The belief that the Qur'an had prophesied scientific theories and discoveries has become a strong and widespread belief in the contemporary Islamic world; these prophecies are often offered as evidence of the divine origin of the Qur'an; see scientific foreknowledge in sacred texts for further discussion of this issue.
In 1976 Maurice Bucaille published his book, The Bible, The Qur'an and Science, which argued that the Quran contains no statements contradicting established scientific facts. Bucaille argued that the Quran is in agreement with scientific facts, while the Bible is not. He states that in Islam, science and religion have always been “twin sisters” (vii). According to Bucaille, there are monumental errors of science in the Bible and not a single error in the Quran. Bucaille's belief is that the Quran's descriptions of natural phenomena make it compatible with modern science According to The Wall Street Journal, Bucailleism is "in some ways the Muslim counterpart to Christian creationism" although "while creationism rejects much of modern science, Bucailleism embraces it". It described Bucailleism as being "disdained by most mainstream scholars" but said it has fostered pride in Muslim heritage and played an important role in attracting converts.
Taner Edis wrote An Illusion of Harmony: Science and Religion in Islam. Edis worries that secularism in Turkey, one of the most westernized Muslim nations, is on its way out; he points out that Turkey rejects evolution by a large majority. To Edis, many Muslims appreciate technology and respect the role that science plays in its creation. As a result, he says there is a great deal of Islamic pseudoscience attempting to reconcile this respect with other respected religious beliefs. Edis maintains that the motivation to read modern scientific truths into holy books is also stronger for Muslims than Christians. This is because, according to Edis, true criticism of the Qur'an is almost non-existent in the Muslim world. While Christianity is less prone to see its Holy Book as the direct word of God, fewer Muslims will compromise on this idea - causing them to believe that scientific truths simply must appear in the Qur'an. However, Edis opines that there are endless examples of scientific discoveries that could be read into the Bible or Qur'an if one would like to. Edis qualifies that 'Muslim thought' certainly cannot be understood by looking at the Qur'an alone - cultural and political factors play large roles.
Conception and inherited characteristics
Islamic sources like the Qur'an and Hadith emphasize the role of God as a creator, and thus frequently refer to the creation of new individuals. Medieval Muslims relied heavily on their scientific tradition to interpret these statements, which vary in explicitness and clarity. The most prominent of the ancient Greek thinkers who wrote on medicine were Hippocrates, Aristotle, and Galen. Hippocrates and Galen, in contrast with Aristotle, wrote that the contribution of females to children is equal to that of males, and the vehicle for it is a substance similar to the semen of males. Basim Musallam writes that the ideas of these men were widespread through the pre-modern Middle East: "Hippocrates, Aristotle, and Galen were as much a part of Middle Eastern Arabic culture as anything else in it." The sayings in the Qur'an and those attributed to Muhammad in the Hadith influenced generations of Muslim scientists by siding with Galen and Hippocrates. Basim Musallam writes: "... the statements about parental contribution to generation in the hadith paralleled the Hippocratic writings, and the view of fetal development in the Qur'an agreed in detail with Galen's scientific writings." He reports that the highly influential medieval Hanbali scholar Ibn Qayyim, in his book Kitab al-tibyan fi aqsam al-qur'an, cites the following statement of the prophet (found in Musnad Ahmad), when asked the question "from what is man created,":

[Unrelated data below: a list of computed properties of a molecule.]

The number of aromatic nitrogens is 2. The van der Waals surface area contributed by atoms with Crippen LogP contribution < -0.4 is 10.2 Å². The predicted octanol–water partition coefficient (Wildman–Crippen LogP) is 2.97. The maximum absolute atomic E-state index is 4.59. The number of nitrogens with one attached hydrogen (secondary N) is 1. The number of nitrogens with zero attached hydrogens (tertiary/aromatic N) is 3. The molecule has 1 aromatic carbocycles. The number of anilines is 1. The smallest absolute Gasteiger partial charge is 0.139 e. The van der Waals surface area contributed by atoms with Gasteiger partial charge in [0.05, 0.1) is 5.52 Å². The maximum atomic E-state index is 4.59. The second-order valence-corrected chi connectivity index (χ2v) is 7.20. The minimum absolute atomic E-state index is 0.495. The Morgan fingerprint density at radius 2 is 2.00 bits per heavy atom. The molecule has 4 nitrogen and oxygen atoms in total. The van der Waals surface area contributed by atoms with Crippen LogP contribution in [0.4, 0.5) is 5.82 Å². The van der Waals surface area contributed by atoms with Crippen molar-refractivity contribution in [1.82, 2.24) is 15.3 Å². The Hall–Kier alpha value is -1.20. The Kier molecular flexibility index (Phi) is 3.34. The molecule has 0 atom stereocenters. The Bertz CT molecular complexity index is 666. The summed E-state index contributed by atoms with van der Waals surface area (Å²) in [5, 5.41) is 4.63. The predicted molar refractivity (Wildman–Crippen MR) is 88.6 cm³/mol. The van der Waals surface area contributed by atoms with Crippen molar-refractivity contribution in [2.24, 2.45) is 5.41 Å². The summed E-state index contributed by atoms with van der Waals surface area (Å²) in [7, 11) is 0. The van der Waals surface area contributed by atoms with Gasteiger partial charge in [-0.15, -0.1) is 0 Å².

|“||He is created of both, the semen [nutfati] of the man and the semen [nutfati] of the woman. The man's semen [nutfatu] is thick and forms the bones and the tendons. The woman's semen [nutfatu] is fine and forms the flesh and blood.||”|
Creation and evolution
The Quran contains many verses describing creation of the universe; Muslims believe God created the heavens and earth in six separate eras;[7:54] the earth was created in two eras[41:9], and in two other eras (into a total of four) God furnished the creation of the earth with mountains, rivers and fruit-gardens[41:10]. The heavens and earth formed from one mass which had to be split[21:30], the heavens used to be smoke[41:11], and form layers, one above the other[67:3]. The angels inhabit the seventh heavens. The lowest heaven is adorned with lights[41:12], the sun and the moon (which follow a regular path)[71:16][14:33], the stars[37:6] and the constellations of the Zodiac[15:16].
As in many other religions, a majority of Muslims are at odds with current scientific theories about biological evolution and the origin of man. According to a recent Pew study large fractions of Muslim countries do not accept that humans have evolved over time. For instance, a relatively large fraction of people accept human evolution in Kazakhstan (79%) and Lebanon (78%), but relatively few in Afghanistan (26%), Iraq (27%), and Pakistan (30%), with most of the other Muslim countries somewhere in between.
- Qur'an and miracles
- Relationship between religion and science
- Religious interpretations of the Big Bang theory
- Scientific foreknowledge in sacred texts
- Ahmadiyya views of evolution
- Bahá'í Faith and science